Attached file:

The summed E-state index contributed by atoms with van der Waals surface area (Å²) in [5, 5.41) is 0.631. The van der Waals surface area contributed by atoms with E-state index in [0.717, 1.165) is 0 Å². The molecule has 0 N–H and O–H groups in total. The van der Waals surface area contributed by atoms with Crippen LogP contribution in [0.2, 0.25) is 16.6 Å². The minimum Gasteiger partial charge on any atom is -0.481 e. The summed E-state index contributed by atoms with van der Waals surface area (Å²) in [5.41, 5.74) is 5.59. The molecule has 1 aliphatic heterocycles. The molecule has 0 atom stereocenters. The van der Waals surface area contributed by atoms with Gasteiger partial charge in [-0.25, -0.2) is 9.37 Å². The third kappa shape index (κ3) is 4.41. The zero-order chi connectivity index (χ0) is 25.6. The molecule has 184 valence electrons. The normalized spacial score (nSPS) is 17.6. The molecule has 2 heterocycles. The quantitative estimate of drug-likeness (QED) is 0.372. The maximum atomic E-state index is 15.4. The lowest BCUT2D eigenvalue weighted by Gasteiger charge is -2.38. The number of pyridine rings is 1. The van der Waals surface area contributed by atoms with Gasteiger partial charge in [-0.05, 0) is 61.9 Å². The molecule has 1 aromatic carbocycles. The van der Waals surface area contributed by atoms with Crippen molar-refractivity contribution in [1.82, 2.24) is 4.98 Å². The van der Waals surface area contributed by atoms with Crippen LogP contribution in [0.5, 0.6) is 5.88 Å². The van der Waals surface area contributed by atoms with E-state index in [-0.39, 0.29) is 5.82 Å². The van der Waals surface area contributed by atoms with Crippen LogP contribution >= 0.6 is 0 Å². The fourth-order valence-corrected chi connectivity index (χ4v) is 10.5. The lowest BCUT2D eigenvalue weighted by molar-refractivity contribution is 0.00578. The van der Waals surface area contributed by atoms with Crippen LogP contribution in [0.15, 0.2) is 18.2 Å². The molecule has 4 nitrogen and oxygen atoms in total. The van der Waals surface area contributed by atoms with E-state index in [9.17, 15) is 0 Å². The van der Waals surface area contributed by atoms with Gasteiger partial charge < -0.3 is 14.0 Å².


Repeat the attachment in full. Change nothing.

The summed E-state index contributed by atoms with van der Waals surface area (Å²) in [5, 5.41) is 0.631. The van der Waals surface area contributed by atoms with E-state index in [0.717, 1.165) is 0 Å². The molecule has 0 N–H and O–H groups in total. The van der Waals surface area contributed by atoms with Crippen LogP contribution in [0.2, 0.25) is 16.6 Å². The minimum Gasteiger partial charge on any atom is -0.481 e. The summed E-state index contributed by atoms with van der Waals surface area (Å²) in [5.41, 5.74) is 5.59. The molecule has 1 aliphatic heterocycles. The molecule has 0 atom stereocenters. The van der Waals surface area contributed by atoms with Gasteiger partial charge in [-0.25, -0.2) is 9.37 Å². The third kappa shape index (κ3) is 4.41. The zero-order chi connectivity index (χ0) is 25.6. The molecule has 184 valence electrons. The normalized spacial score (nSPS) is 17.6. The molecule has 2 heterocycles. The quantitative estimate of drug-likeness (QED) is 0.372. The maximum atomic E-state index is 15.4. The lowest BCUT2D eigenvalue weighted by Gasteiger charge is -2.38. The number of pyridine rings is 1. The van der Waals surface area contributed by atoms with Gasteiger partial charge in [-0.05, 0) is 61.9 Å². The molecule has 1 aromatic carbocycles. The van der Waals surface area contributed by atoms with Crippen molar-refractivity contribution in [1.82, 2.24) is 4.98 Å². The van der Waals surface area contributed by atoms with Crippen LogP contribution in [0.5, 0.6) is 5.88 Å². The van der Waals surface area contributed by atoms with E-state index in [-0.39, 0.29) is 5.82 Å². The van der Waals surface area contributed by atoms with Crippen LogP contribution >= 0.6 is 0 Å². The fourth-order valence-corrected chi connectivity index (χ4v) is 10.5. The lowest BCUT2D eigenvalue weighted by molar-refractivity contribution is 0.00578. The van der Waals surface area contributed by atoms with Crippen LogP contribution in [0.15, 0.2) is 18.2 Å². The molecule has 4 nitrogen and oxygen atoms in total. The van der Waals surface area contributed by atoms with E-state index in [9.17, 15) is 0 Å². The van der Waals surface area contributed by atoms with Gasteiger partial charge < -0.3 is 14.0 Å².